A Tribute to Winslow Homer
Click on any painting for a larger and much better image.
The Herring Net
"Homer painted the sea for the first time in history as it really
Crab Fishing, 1883
The life I have chosen gives me my full hours of enjoyment for
the balance of my life.
The Sun will not rise, or set, without my notice, and thanks.
- Winslow Homer,
A letter to his brother Charles
Once created, the wave or the arc of a wave begins its journey
through the sea. Countless vibrations precede it, countless vibrations
follow after. It approaches the continent, swings into the coast
line, courses ashore, breaks, dissolves, is gone.
The innermost water it last inhabited flow back in marbly foam
to become a body to another beat, and to be again flung down.
So it goes night and day , and will go till the secret heart of
earth strikes out its last slow beat and the last wave dissolves
upon the last forsaken shore.
Boy In a Boatyard, 1873
Breezing Up (A Fair Wind), 1876
Homer's early works had many curious parallels with that of the
French impressionists, but they were not the result of influence,
for impressionism had not yet been born in France. He was an independent
American pioneer of impressionism.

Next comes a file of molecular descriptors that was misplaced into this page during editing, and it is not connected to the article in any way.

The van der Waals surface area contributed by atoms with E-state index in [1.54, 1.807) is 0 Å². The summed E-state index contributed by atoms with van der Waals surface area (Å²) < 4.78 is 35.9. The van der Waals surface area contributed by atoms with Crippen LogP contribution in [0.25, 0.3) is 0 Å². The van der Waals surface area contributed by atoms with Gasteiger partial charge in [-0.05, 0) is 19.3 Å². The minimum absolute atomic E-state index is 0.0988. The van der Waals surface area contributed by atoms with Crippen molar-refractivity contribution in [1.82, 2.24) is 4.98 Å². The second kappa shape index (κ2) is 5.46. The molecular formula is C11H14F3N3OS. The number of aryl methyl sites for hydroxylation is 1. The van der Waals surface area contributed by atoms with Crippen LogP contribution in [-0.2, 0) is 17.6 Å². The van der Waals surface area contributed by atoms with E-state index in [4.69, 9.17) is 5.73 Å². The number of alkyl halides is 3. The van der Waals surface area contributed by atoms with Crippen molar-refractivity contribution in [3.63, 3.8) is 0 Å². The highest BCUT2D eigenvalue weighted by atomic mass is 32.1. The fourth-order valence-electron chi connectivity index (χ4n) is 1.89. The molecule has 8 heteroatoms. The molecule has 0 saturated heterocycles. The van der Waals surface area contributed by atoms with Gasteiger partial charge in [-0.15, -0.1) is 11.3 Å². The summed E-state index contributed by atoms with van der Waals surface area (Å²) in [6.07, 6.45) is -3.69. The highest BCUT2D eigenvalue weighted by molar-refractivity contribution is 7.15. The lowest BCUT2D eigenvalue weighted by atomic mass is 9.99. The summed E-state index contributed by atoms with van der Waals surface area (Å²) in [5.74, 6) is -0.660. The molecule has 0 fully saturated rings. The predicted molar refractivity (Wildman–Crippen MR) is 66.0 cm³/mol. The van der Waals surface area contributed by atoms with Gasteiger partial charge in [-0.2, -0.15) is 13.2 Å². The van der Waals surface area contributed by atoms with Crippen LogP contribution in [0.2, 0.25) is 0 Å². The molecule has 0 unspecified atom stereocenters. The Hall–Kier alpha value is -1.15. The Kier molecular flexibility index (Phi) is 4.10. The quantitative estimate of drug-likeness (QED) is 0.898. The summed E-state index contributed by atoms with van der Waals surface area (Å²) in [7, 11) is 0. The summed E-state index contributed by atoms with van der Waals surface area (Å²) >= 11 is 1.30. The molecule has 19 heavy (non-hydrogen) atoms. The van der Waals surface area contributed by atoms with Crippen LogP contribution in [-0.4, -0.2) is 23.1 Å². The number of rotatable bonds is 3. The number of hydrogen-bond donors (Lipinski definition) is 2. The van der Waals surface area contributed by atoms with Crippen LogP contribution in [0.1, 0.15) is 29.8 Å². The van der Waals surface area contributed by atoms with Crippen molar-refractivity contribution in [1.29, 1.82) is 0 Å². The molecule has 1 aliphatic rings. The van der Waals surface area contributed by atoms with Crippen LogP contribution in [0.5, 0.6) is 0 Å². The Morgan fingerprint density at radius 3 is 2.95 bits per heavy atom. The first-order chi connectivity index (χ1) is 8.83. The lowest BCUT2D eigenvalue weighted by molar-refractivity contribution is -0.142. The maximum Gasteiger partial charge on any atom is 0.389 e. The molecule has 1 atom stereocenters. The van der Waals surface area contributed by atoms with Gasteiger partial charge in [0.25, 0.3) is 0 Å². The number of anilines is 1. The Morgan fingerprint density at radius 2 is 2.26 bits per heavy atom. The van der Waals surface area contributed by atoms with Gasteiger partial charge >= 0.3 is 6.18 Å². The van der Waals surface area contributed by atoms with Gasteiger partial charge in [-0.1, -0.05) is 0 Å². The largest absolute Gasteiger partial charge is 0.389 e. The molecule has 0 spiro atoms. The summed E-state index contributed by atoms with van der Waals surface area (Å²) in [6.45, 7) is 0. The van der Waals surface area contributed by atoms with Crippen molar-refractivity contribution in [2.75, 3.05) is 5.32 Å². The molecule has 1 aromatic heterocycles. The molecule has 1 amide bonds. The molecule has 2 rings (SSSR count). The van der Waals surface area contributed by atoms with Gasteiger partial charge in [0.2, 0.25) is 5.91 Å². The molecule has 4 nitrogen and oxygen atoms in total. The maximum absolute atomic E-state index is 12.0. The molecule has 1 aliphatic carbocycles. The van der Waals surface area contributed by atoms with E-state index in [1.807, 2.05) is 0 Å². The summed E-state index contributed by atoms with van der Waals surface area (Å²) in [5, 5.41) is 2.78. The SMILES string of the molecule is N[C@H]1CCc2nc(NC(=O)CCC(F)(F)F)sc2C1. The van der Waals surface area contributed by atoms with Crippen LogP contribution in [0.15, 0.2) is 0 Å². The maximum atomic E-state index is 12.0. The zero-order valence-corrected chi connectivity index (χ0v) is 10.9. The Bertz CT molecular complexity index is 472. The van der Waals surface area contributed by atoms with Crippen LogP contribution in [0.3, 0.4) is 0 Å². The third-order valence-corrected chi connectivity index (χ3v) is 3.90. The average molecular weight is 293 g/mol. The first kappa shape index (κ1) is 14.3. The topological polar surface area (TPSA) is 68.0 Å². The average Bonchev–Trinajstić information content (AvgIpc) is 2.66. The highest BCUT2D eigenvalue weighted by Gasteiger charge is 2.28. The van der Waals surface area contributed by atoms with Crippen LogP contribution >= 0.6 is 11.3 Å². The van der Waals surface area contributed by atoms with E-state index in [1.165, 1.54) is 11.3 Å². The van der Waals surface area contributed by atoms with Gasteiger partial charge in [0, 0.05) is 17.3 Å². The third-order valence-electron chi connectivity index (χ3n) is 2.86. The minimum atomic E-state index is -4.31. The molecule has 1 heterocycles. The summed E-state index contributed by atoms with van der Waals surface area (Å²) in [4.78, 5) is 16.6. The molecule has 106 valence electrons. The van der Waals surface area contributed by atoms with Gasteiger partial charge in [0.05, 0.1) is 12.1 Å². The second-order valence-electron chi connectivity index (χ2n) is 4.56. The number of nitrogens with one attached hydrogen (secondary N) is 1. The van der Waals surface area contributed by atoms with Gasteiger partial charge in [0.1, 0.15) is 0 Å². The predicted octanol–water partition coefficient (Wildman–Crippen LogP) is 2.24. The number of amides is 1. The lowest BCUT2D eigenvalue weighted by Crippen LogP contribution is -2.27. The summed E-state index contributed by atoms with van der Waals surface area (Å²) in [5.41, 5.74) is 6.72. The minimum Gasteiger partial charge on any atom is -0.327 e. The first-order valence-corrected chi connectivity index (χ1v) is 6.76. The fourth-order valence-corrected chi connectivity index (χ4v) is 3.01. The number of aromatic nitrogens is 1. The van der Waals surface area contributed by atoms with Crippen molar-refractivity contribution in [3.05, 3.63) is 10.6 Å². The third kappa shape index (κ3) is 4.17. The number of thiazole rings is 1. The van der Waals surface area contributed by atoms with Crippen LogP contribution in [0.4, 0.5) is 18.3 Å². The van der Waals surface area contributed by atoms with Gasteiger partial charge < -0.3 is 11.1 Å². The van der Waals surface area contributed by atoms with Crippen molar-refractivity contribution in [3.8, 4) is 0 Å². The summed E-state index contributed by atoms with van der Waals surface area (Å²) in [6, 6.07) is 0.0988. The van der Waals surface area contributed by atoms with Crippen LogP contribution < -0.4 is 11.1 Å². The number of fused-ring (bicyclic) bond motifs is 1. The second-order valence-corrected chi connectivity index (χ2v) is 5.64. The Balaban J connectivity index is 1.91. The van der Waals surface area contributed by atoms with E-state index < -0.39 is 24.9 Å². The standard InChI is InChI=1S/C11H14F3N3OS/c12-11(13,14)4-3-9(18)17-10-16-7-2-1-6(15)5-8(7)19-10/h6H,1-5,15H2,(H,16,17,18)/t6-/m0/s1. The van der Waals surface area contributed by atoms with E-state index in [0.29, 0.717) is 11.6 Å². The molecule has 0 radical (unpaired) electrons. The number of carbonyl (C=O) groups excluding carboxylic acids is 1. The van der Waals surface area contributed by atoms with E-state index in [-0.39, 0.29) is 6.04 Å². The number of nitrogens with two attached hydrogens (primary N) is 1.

- Lloyd Goodrich,
"American Watercolor and Winslow Homer" 1944
The Fog Warning, 1885
Men who are accustomed to danger occupy a mental attitude towards
it that has no room for melodramatic pose. Simple, sober, the
unconscious hero of the picture turns to get the bearings of his
schooner as he bends to his oars with all the steadiness of a
man who has a long way to row and who must neither waste his strength
in spurts nor lose his head. Small amidst the waves of the Atlantic
looks his dory, far away seems the vessel, hard and cruel is the
complexion of the sea. . . .
-William Howe Downes,
"American Paintings in the Boston Art Museum,"
Brush and Pencil
Eight Bells, 1887
"I have had not master; and never shall have any"
Kissing The Moon, 1904
Oil on Canvas
Sometimes it is asked, "What might not Winslow Homer have done
if he had had a thorough art education at the beginning of his
career?" I fancy that those who ask this question do not know
what a great school Nature is when the pupil is a persistent searcher
for truth and has the strength of purpose that has enabled Mr.
Homer to find adequate forms of expression in his own way.
-William A Coffin,
Century Magazine, September 1899
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